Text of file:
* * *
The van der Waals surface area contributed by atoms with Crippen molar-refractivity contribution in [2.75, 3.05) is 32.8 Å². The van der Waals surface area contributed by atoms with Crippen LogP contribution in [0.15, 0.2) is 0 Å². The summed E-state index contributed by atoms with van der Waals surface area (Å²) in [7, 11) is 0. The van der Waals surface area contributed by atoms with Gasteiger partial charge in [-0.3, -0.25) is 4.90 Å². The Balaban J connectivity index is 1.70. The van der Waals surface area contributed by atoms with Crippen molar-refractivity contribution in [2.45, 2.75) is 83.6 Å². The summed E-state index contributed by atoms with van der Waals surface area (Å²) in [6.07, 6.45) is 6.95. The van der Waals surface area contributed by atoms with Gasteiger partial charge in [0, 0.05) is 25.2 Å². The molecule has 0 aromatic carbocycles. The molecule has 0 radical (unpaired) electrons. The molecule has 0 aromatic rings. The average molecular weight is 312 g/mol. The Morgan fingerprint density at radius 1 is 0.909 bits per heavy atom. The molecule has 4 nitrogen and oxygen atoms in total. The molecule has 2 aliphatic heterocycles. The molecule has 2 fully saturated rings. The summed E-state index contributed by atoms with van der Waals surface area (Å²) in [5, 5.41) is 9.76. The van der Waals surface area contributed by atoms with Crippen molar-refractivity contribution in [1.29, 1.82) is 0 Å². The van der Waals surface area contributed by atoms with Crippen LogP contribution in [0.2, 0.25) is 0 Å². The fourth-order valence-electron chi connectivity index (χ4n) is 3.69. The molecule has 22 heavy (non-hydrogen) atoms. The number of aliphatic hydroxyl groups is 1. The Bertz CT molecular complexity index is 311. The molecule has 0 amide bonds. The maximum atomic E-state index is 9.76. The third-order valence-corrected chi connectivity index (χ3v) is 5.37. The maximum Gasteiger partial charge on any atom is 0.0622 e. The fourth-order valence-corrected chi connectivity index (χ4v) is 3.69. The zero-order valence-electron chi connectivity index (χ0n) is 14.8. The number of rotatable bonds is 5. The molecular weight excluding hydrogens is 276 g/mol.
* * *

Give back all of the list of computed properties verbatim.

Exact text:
The van der Waals surface area contributed by atoms with Crippen molar-refractivity contribution in [2.75, 3.05) is 32.8 Å². The van der Waals surface area contributed by atoms with Crippen LogP contribution in [0.15, 0.2) is 0 Å². The summed E-state index contributed by atoms with van der Waals surface area (Å²) in [7, 11) is 0. The van der Waals surface area contributed by atoms with Gasteiger partial charge in [-0.3, -0.25) is 4.90 Å². The Balaban J connectivity index is 1.70. The van der Waals surface area contributed by atoms with Crippen molar-refractivity contribution in [2.45, 2.75) is 83.6 Å². The summed E-state index contributed by atoms with van der Waals surface area (Å²) in [6.07, 6.45) is 6.95. The van der Waals surface area contributed by atoms with Gasteiger partial charge in [0, 0.05) is 25.2 Å². The molecule has 0 aromatic carbocycles. The molecule has 0 radical (unpaired) electrons. The molecule has 0 aromatic rings. The average molecular weight is 312 g/mol. The Morgan fingerprint density at radius 1 is 0.909 bits per heavy atom. The molecule has 4 nitrogen and oxygen atoms in total. The molecule has 2 aliphatic heterocycles. The molecule has 2 fully saturated rings. The summed E-state index contributed by atoms with van der Waals surface area (Å²) in [5, 5.41) is 9.76. The van der Waals surface area contributed by atoms with Crippen molar-refractivity contribution in [1.29, 1.82) is 0 Å². The van der Waals surface area contributed by atoms with Crippen LogP contribution in [0.2, 0.25) is 0 Å². The fourth-order valence-electron chi connectivity index (χ4n) is 3.69. The molecule has 22 heavy (non-hydrogen) atoms. The number of aliphatic hydroxyl groups is 1. The Bertz CT molecular complexity index is 311. The molecule has 0 amide bonds. The maximum atomic E-state index is 9.76. The third-order valence-corrected chi connectivity index (χ3v) is 5.37. The maximum Gasteiger partial charge on any atom is 0.0622 e. The fourth-order valence-corrected chi connectivity index (χ4v) is 3.69. The zero-order valence-electron chi connectivity index (χ0n) is 14.8. The number of rotatable bonds is 5. The molecular weight excluding hydrogens is 276 g/mol.